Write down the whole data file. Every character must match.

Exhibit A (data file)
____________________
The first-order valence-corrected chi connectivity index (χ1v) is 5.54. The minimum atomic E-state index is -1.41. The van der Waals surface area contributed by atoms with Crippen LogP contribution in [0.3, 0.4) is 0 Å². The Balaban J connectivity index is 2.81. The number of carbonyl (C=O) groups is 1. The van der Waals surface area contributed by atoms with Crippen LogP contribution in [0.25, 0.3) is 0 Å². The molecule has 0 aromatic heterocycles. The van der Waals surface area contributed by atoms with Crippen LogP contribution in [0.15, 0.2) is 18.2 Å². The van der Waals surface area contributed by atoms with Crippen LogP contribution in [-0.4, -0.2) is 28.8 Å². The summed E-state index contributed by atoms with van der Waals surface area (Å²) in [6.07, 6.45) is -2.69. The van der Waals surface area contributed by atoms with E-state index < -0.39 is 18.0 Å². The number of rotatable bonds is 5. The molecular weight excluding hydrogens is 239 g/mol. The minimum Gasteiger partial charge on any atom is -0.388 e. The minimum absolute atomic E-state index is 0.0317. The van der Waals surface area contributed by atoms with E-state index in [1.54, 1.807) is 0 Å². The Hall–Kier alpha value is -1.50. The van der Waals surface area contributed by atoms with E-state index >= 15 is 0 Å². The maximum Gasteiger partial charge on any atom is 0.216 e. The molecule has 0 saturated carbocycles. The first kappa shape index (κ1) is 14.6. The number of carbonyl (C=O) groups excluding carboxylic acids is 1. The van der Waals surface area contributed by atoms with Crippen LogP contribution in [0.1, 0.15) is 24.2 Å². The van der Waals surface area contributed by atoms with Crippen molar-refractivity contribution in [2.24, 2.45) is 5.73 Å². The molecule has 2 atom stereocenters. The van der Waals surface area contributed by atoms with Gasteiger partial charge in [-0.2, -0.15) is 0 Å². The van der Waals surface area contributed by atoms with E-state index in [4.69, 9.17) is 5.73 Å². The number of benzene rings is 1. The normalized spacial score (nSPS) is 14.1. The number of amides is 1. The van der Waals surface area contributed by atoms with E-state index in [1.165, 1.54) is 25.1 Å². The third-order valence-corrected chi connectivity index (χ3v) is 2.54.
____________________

The first-order valence-corrected chi connectivity index (χ1v) is 5.54. The minimum atomic E-state index is -1.41. The van der Waals surface area contributed by atoms with Crippen LogP contribution in [0.3, 0.4) is 0 Å². The Balaban J connectivity index is 2.81. The number of carbonyl (C=O) groups is 1. The van der Waals surface area contributed by atoms with Crippen LogP contribution in [0.25, 0.3) is 0 Å². The molecule has 0 aromatic heterocycles. The van der Waals surface area contributed by atoms with Crippen LogP contribution in [0.15, 0.2) is 18.2 Å². The van der Waals surface area contributed by atoms with Crippen LogP contribution in [-0.4, -0.2) is 28.8 Å². The summed E-state index contributed by atoms with van der Waals surface area (Å²) in [6.07, 6.45) is -2.69. The van der Waals surface area contributed by atoms with E-state index < -0.39 is 18.0 Å². The number of rotatable bonds is 5. The molecular weight excluding hydrogens is 239 g/mol. The minimum Gasteiger partial charge on any atom is -0.388 e. The minimum absolute atomic E-state index is 0.0317. The van der Waals surface area contributed by atoms with E-state index in [1.54, 1.807) is 0 Å². The Hall–Kier alpha value is -1.50. The van der Waals surface area contributed by atoms with E-state index >= 15 is 0 Å². The maximum Gasteiger partial charge on any atom is 0.216 e. The molecule has 0 saturated carbocycles. The first kappa shape index (κ1) is 14.6. The number of carbonyl (C=O) groups excluding carboxylic acids is 1. The van der Waals surface area contributed by atoms with Crippen LogP contribution in [0.1, 0.15) is 24.2 Å². The van der Waals surface area contributed by atoms with Crippen molar-refractivity contribution in [2.24, 2.45) is 5.73 Å². The molecule has 2 atom stereocenters. The van der Waals surface area contributed by atoms with Gasteiger partial charge in [-0.2, -0.15) is 0 Å². The van der Waals surface area contributed by atoms with E-state index in [4.69, 9.17) is 5.73 Å². The number of benzene rings is 1. The normalized spacial score (nSPS) is 14.1. The number of amides is 1. The van der Waals surface area contributed by atoms with E-state index in [1.165, 1.54) is 25.1 Å². The third-order valence-corrected chi connectivity index (χ3v) is 2.54.